Would you believe me if I told you I took this picture in the EU? If the palm trees, sunny sky and exotic costumes are making you think that the location of this picture is somewhere tropical-you would be right. However, this particular photo was actually taken in France- more specifically, in the gorgeous French overseas department of Martinique, in the Caribbean.
In 2007-2008 I was lucky enough to be selected for the British Council’s Language Assistants programme, and I was given a placement in the French outre-mer, just as I’d asked. Not only did it give me a chance to work on my French, this year in Guadeloupe (I was just visiting Martinique for the carnival) got me started in my teaching career, and enabled me to meet a lot of really interesting people with backgrounds very different from my own. I am still good friends, 8 years on, with an Irish assistant I met there- and she’s gone on to become a politician back home in Ireland.
And because Maria and I were EU citizens, neither of us had to worry about cartes de séjour or other complicated and expensive bureaucratic arrangements, unlike our American and Canadian friends. We were able to just book our flights and move to the Caribbean for work, language learning and defining life experiences- it was really that simple.
When I left Guadeloupe and moved to London, I knew I wasn’t done with travelling. In fact, a quick tally of travelling in my 20s has just shown me that in that decade I visited 23 countries, of which 16 were EU nations, and in my lifetime, I’ve been to around 35 countries- the vast majority of which have also been EU members. One of my favourite memories of all, though, was Interrailing at the age of 23 with 2 of my brothers and a friend – carelessly hopping on trains, heading for the destination we most fancied next on the map, and feeling like the whole of Europe was our oyster. And it was. Yet according to Education Secretary (and my local MP) Nicky Morgan, rites of passage such as our carefree trip will be jeopardised if Brexit becomes a reality.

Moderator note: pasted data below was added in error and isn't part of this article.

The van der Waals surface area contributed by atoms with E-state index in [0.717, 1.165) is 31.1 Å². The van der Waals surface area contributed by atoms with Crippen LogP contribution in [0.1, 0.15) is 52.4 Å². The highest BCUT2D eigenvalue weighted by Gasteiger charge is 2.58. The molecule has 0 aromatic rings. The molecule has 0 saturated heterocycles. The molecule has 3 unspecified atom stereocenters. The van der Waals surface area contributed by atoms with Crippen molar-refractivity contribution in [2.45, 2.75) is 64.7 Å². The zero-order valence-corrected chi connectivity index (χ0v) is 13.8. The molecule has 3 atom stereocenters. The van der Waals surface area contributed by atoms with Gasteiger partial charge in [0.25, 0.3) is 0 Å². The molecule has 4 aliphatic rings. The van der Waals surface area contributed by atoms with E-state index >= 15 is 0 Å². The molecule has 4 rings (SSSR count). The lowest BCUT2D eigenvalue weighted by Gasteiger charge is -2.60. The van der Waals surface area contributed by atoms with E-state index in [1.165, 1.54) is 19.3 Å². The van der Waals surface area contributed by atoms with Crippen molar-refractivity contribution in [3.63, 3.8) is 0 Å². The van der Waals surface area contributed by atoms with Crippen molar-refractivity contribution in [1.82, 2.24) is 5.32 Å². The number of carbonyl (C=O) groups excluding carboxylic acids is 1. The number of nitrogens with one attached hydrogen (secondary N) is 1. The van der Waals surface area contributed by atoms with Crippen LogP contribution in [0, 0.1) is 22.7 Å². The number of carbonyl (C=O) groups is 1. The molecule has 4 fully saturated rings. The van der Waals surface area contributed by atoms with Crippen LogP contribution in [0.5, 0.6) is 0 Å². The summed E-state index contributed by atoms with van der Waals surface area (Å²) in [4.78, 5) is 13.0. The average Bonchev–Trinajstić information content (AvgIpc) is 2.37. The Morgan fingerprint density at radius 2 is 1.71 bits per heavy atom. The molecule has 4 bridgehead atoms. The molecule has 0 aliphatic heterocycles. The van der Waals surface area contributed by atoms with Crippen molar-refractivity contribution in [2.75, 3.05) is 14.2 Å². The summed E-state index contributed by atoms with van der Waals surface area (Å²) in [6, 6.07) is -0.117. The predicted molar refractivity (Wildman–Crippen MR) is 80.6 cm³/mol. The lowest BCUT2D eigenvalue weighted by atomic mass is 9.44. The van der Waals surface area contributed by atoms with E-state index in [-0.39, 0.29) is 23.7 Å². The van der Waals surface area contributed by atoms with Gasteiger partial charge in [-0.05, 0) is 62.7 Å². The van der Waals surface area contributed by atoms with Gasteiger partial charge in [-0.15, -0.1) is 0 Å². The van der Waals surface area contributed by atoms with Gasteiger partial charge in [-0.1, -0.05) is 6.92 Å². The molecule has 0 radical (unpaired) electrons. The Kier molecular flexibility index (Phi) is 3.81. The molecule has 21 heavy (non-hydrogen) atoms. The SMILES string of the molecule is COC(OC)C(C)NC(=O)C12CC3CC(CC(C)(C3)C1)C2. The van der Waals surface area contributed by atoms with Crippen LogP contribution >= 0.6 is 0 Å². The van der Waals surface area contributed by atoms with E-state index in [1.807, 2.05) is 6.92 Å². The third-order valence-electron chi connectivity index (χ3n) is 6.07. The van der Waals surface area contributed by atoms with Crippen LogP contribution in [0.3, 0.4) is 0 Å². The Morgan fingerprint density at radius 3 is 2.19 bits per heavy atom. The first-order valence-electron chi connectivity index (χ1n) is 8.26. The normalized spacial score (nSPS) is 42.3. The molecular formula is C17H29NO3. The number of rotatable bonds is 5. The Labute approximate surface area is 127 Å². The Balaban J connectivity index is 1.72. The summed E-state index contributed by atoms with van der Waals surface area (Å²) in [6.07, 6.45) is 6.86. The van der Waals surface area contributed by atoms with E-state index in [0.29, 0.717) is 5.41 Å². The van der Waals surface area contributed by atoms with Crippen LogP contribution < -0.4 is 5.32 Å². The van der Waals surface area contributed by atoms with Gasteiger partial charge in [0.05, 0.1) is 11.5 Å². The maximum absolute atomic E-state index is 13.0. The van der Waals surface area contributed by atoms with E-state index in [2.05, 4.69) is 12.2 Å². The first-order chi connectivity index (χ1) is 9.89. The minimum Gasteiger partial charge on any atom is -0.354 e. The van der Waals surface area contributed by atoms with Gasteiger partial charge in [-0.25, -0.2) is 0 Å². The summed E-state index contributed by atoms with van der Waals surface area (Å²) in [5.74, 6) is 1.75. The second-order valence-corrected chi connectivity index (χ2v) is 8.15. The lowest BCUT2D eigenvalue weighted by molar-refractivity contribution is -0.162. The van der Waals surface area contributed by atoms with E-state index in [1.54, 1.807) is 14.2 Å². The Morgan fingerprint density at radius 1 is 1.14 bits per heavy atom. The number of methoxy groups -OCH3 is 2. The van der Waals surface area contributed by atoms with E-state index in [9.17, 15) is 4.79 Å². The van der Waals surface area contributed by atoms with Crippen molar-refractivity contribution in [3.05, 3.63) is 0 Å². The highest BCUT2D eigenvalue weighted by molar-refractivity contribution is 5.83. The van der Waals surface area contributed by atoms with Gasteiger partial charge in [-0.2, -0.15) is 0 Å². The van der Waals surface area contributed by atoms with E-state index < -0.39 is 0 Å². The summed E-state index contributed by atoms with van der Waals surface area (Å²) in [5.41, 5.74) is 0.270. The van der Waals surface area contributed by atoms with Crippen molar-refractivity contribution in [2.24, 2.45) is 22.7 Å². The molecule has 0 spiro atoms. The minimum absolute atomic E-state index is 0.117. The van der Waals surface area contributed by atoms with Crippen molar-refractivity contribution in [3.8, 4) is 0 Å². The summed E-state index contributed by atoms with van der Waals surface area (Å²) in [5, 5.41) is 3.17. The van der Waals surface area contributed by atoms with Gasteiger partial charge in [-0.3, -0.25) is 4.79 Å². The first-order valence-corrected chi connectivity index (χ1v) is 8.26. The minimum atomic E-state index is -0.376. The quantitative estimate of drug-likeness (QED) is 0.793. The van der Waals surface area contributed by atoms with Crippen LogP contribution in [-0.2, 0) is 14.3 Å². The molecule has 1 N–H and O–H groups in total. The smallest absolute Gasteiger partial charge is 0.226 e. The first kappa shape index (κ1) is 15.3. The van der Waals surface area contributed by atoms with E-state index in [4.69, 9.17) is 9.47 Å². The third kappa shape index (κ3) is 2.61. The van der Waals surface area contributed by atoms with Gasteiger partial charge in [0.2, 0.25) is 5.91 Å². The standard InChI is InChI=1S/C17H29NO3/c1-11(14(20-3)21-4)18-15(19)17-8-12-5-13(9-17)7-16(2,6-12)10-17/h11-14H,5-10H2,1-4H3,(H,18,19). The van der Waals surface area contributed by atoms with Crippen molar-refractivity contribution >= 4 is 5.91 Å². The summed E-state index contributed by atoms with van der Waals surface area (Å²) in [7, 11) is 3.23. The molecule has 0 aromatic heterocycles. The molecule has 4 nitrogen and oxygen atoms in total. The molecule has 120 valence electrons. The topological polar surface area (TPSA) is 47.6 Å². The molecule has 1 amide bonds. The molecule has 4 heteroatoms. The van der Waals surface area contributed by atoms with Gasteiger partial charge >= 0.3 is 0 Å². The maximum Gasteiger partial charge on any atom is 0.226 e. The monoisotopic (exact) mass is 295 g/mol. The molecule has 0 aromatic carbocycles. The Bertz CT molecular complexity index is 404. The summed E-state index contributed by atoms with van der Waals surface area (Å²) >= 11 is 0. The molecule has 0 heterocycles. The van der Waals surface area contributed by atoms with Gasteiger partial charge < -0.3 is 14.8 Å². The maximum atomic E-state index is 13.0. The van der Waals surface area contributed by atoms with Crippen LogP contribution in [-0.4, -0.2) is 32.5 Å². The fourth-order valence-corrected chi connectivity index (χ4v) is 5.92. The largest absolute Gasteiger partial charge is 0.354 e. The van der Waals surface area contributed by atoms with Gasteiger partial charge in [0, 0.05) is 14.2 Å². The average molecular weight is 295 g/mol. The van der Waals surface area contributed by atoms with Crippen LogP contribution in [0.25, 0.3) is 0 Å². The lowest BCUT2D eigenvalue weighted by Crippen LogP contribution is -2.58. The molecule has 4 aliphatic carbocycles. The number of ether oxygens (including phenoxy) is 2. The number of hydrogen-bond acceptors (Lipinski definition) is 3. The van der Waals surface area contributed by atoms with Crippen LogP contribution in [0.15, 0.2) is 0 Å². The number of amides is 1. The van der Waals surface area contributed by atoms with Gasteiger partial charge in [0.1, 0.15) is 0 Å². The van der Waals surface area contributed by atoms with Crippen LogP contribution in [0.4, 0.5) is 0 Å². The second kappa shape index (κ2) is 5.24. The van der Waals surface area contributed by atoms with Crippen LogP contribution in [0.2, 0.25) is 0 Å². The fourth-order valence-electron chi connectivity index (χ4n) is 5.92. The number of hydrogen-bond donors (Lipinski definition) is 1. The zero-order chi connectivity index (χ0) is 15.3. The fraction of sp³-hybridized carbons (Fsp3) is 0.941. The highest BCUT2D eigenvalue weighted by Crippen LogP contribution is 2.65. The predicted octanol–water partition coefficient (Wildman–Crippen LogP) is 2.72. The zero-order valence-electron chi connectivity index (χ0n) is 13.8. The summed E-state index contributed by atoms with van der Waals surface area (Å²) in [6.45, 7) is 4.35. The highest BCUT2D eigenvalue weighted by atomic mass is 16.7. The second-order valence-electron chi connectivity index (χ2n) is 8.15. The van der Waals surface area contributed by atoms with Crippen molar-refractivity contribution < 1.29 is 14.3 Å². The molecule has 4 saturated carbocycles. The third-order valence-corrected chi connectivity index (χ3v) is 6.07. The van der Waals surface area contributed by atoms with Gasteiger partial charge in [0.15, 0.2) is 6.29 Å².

Then just last week, I spotted this sign in Loughborough town centre (look at that pointing finger on the right- I’d like to think it’s saying j’accuse). When I saw the Brexit campaigners, I have to admit that my heart sank, and that I may have thrown them a dirty look as I hurried past. Of course, they have the right to campaign. But I couldn’t help but think when I saw their massive sign that people like you want to break my family up. And why did I think that? Well, my partner is Spanish. He came the UK, like thousands of others, for one thing: he wanted to work, and he wanted to contribute. And he does contribute: he’s a university lecturer, educating the next generation and preparing them for work. If we go on to have a family, as we hope to, what will our situation be if Britain votes to leave the EU?
And of course, immigration isn’t a one-way street. In fact, the majority of European immigrants aren’t Romanian or Polish (two nationalities which seem to receive a lot of negative attention in the UK): they’re actually British nationals. The British government estimates that around 800,000 Brits live in Spain alone, and The Guardian also reports that British nationals claim more in benefits in wealthy EU nations than their citizens do in the UK.
While the polls change daily, it seems that the Remain campaign has the advantage- by a hair. And although I’m going to be out of the country on June 23rd (I’ll be enjoying a week in Italy), I’ve already asked for my postal vote. I’m definitely voting to Remain.